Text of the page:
The White wines are the ideal drink to accompany fish dishes. They are the result of vine varieties such as Malvasia Fina, Viosinho, Gouveio and Rabigato. The younger wines, consumed at temperatures between 8°C and 10°C, are refreshing, with bright colors and fruity aromas. The White wines for laying down are more golden in color and denote roasted aromas, acquired during the time spent fermenting in wooden casks. They should be served at approximately 12°C, accompanying more corpulent fish such as salmon and cod, or white meats such as chicken and rabbit. As in the case of the Red wines for laying down, they are marked with a "Reserve" or "Grand Reserve" label.

Rosé wines are of recent production in the Douro region, and therefore are less in number. As the name suggests, they are wines with a pink colour and with fruity aromas that mix sweetness with acidity. They should be consumed one to two years after harvest, at temperatures between 10ºC and 12ºC. They are ideal for accompanying light meals or simply as an aperitif.



Composed of schist covered uplands and granitic slopes encircled by meandering currents of limpid water, the Douro region is a haven for game wildlife and freshwater fish. Its famous local cuisine includes an immensity of delicious and varied dishes.


There is a multitude of meat dishes, of which, the most important are: wood oven roasted lamb, accompanied with rice and potatoes; stewed wild boar; Mirandesa beef steak; cozido à portuguesa (traditional Portuguese stew); spit-roast partridge; chicken blood rice; Transmontana bean stew and hare or wild rabbit with mushrooms.


The fish of the region is caught in the Douro river and in its tributaries and is normally eaten marinated or fried. Codfish is also widely used as an alternative to meat dishes.


The region´s traditional desserts make us forget any diet or doctor's recommendation. Conventual sweets like peixinhos de chila (fish shaped pumpkin sweets) or Teixeira biscuit are famous in the region. Pão de ló (traditional sponge cake) and bolo rei (traditional fruit cake) abound, especially in the festive seasons. Arroz doce (Portuguese sweet rice) and aletria (sweet angel hair pasta) are also specialties of the region.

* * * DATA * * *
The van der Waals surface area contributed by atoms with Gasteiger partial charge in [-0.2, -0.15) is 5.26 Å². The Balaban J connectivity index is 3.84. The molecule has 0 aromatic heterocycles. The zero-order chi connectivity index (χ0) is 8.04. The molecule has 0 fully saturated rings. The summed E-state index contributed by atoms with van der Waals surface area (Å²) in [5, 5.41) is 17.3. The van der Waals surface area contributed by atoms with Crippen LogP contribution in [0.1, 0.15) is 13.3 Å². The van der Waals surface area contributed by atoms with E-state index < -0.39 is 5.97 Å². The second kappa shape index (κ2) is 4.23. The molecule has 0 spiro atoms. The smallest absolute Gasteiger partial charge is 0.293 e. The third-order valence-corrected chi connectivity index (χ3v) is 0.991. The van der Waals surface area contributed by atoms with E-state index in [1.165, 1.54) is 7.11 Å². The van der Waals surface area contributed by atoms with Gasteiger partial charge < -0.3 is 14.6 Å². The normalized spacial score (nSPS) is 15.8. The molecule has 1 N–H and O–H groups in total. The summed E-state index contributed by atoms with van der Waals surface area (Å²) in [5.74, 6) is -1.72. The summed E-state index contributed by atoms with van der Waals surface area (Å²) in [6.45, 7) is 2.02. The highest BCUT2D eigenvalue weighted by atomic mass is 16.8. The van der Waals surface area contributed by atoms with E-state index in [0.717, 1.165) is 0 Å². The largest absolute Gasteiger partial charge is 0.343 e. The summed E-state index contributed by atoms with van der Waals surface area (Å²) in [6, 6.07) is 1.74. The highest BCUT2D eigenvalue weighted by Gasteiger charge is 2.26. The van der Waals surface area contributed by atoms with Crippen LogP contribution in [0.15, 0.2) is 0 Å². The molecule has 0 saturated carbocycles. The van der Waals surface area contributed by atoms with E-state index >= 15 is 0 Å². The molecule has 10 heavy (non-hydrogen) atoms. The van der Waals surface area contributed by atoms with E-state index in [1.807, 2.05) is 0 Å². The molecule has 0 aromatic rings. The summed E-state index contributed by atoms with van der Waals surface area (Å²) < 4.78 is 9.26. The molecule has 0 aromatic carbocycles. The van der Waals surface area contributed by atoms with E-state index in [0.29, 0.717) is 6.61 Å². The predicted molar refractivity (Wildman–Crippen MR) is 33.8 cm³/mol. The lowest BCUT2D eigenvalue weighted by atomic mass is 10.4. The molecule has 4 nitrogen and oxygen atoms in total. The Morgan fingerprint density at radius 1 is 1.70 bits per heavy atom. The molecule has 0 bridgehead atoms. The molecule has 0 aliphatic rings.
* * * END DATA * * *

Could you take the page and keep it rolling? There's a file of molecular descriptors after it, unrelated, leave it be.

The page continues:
Traditional bread accompanies any meal and can be filled with meat or prepared using olive oil. It can be covered with locally made honey or homemade jam. Artisanal cheeses and regional smoked meats are eaten at any time of day, alone or accompanied with a piece of bread.


There is a wide variety of fruits in the region, harvested at various times of the year. Cherries, almonds and apples are plentiful. In the colder months, roasted chestnuts, walnuts, persimmons and tangerines are the fruits of choice. Olives and grapes are the region´s main fruits, although they are used mainly to produce wine and olive oil, respectively, rather than for eating off the vine or tree.


Olive oil is used in most meals, either in the cooking process or later on as a dressing. Any dish is seasoned with salt, although this can be replaced by herbs, which abound in the region. Rosemary, parsley and laurel are the most used herbs, mainly for cooking meat.


Before starting the meal, nothing better than a glass of Port wine or Muscat wine to whet the appetite. These are served as an aperitif, as opposed to table wines which accompany the main course. The liqueurs produced in the region, resulting from a mix of fine brandy and fruits such as arbutus unedo (also known as strawberry tree), blackberry or cherry, serve as a digestif, replacing the international scotch. For non-alcoholic beverage lovers, natural juices, as well as aromatic herbal teas are always a treat. In the Douro region, there are many natural water springs from which fresh water flows in abundance.

Monumental Heritage

Home of national heritage treasures and jewels, the Douro region concentrates within itself one quarter of the entire edified heritage of the Northern Region.

Near the watercourses of the Douro river´s tributaries, or near its banks, prehistoric peoples such as the Romans, Moors and Christians built chapels of barbaric origin, bridges, medieval roadways and castles, abbeys, Romanesque, Renaissance and Baroque churches and stately houses in villages, towns and cities. Today, these locations are the guardians of their own historical treasures. Here, in the past, is where the parchments of charters attributed to villages, towns and cities crossed paths with the legends of the founding of the nation, such as the miracle cure of the nation’s father D. Afonso Henriques in Cárquere, or the romanticized stories of the Lamego Courts, at the Church of Almacave.

All over the region, manor houses, farmhouses and testimonials of errant peoples from different cultures indelibly mark the landscape.